I am sure that you are sitting down right now with a glass of wine thinking you are about to continue on with the history of wine. We left off with the Phoenicians and were about to talk about the Greeks and the Romans. Well set that glass of wine down because we are going to take a detour. We are at the end of the Christmas season so let’s dive into the history of my favorite holiday drink, Eggnog.
Many of you might not know what eggnog is and many of you know exactly what it is. Eggnog is a sweet dairy beverage that is typically enjoyed in the winter months of North America. The ingredients are very simple: milk, raw eggs, sugar, spices (nutmeg is the standard) and if you want a kick you can add bourbon, rum, or brandy. Using this concoction you can create a creamy and frothy alcoholic beverage that’s perfect to cozy up to a winter fire.
Where did this wonderful drink come from? Well we know that it traveled from Europe to the Americas. Most likely from England during the 18th century. The drink could have derived from a thick boozy medieval drink called posset. Posset was hot milk filled with liquor (possibly sherry) and any available spices that royalty had at the time. This is the best guess we have on the origins of eggnog. So how did we get from the name posset to eggnog? Again, the origins of the name are unclear but there are a few popular Ideas. Egg, of course, came from the use of eggs in the beverage. Nog on the other hand can come from a couple of different stories. Noggin was an small wooden cup that the east anglia would drink a strong beer from. It is very possible that they used to drink posset in a noggin and over time the drink became eggnog. The other belief is that it came from what the colonies called rum, grog. Now rum was what the colonist would put in the drink so it was egg and gogg. Eventually becoming egg n’ grog and finally eggnog. I am sure it is a mixture of the two stories but most of this is just speculation.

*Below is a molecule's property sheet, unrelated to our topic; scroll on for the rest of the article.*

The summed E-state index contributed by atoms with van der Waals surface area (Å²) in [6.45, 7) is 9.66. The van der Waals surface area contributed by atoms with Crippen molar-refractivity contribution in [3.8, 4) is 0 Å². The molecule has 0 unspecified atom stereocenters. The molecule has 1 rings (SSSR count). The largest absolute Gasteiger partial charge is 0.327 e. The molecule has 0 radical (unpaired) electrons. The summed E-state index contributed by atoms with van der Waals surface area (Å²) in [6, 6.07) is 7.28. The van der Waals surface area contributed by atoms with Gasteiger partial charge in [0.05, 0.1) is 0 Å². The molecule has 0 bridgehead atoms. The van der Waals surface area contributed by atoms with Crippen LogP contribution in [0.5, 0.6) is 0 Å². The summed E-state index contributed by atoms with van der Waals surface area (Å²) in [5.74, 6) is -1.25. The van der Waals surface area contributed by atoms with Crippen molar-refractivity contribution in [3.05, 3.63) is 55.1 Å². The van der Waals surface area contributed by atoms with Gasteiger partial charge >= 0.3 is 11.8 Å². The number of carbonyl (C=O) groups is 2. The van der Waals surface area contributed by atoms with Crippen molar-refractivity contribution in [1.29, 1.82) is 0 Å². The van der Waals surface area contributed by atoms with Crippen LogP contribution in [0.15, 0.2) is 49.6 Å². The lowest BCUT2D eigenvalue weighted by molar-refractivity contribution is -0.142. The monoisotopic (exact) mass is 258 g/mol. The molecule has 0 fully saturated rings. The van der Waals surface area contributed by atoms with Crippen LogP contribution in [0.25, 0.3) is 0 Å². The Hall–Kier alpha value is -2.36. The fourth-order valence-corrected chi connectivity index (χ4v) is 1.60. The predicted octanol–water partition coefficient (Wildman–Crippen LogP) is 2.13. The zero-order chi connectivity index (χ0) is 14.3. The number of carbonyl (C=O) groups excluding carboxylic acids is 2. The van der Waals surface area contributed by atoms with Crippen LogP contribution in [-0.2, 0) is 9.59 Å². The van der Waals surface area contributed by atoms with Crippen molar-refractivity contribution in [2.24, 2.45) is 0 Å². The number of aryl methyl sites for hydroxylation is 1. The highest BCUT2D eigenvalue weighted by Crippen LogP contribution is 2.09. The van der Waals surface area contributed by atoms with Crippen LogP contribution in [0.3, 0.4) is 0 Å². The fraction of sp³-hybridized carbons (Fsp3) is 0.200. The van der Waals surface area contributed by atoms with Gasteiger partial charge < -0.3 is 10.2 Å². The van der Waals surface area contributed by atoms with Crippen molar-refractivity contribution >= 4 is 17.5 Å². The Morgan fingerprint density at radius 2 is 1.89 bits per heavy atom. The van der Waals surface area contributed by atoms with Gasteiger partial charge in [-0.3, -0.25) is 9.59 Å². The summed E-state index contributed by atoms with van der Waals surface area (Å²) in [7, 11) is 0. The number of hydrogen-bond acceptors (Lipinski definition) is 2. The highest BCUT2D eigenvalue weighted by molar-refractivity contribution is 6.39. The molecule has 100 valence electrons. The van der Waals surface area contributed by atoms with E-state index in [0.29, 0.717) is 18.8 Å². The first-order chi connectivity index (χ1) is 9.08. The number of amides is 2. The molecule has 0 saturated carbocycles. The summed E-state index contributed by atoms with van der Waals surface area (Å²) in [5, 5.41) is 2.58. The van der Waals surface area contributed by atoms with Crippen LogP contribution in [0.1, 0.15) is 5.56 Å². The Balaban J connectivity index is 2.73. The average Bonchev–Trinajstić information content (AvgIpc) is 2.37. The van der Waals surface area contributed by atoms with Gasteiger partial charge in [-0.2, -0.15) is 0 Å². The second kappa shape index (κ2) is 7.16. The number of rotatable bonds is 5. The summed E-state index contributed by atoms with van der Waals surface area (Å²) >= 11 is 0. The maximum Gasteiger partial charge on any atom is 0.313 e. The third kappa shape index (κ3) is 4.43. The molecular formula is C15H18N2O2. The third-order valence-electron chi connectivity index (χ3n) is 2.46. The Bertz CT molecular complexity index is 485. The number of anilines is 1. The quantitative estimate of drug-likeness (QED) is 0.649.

This winter drink became popular in the Colonies with the abundance of chickens, cows, and rum from the Caribbean. During the revolution rum was in short supply but the revolutionaries made their own whiskey, which is now known as bourbon, and started to use that as the popular hooch in eggnog. Still to this day Americans and Canadians drink this traditional winter drink during the periods of Thanksgiving and New Years. The drink has had many modifications over time but it has truly become a staple during the holiday season. So much so that one can go to their local grocery story during the winter and buy this wonderful drink. If you are buying Eggnog from the store know the drink is going to be thicker due to the use of cream and some other flavors will be added, the most common being vanilla. My favorite is made by Alta Dena from Southern California.
A fun fact before we finish up these last sips. In the states we had an Eggnog Riot in 1826 at an United States American military academy on the 23 and 24 of December when a group of cadets smuggled in whiskey to make eggnog. The incident led to twenty cadets being courtmartialed from the military. So who knows what they did? But drink enough eggnog and you can definitely have some fun.
This is the end of the drink, come back next Sunday for the continuation of the history of wine. These features are meant to be educational for you and I, so feel free to comment and add facts. I hope you enjoy the rest of 2014, see you in 2015.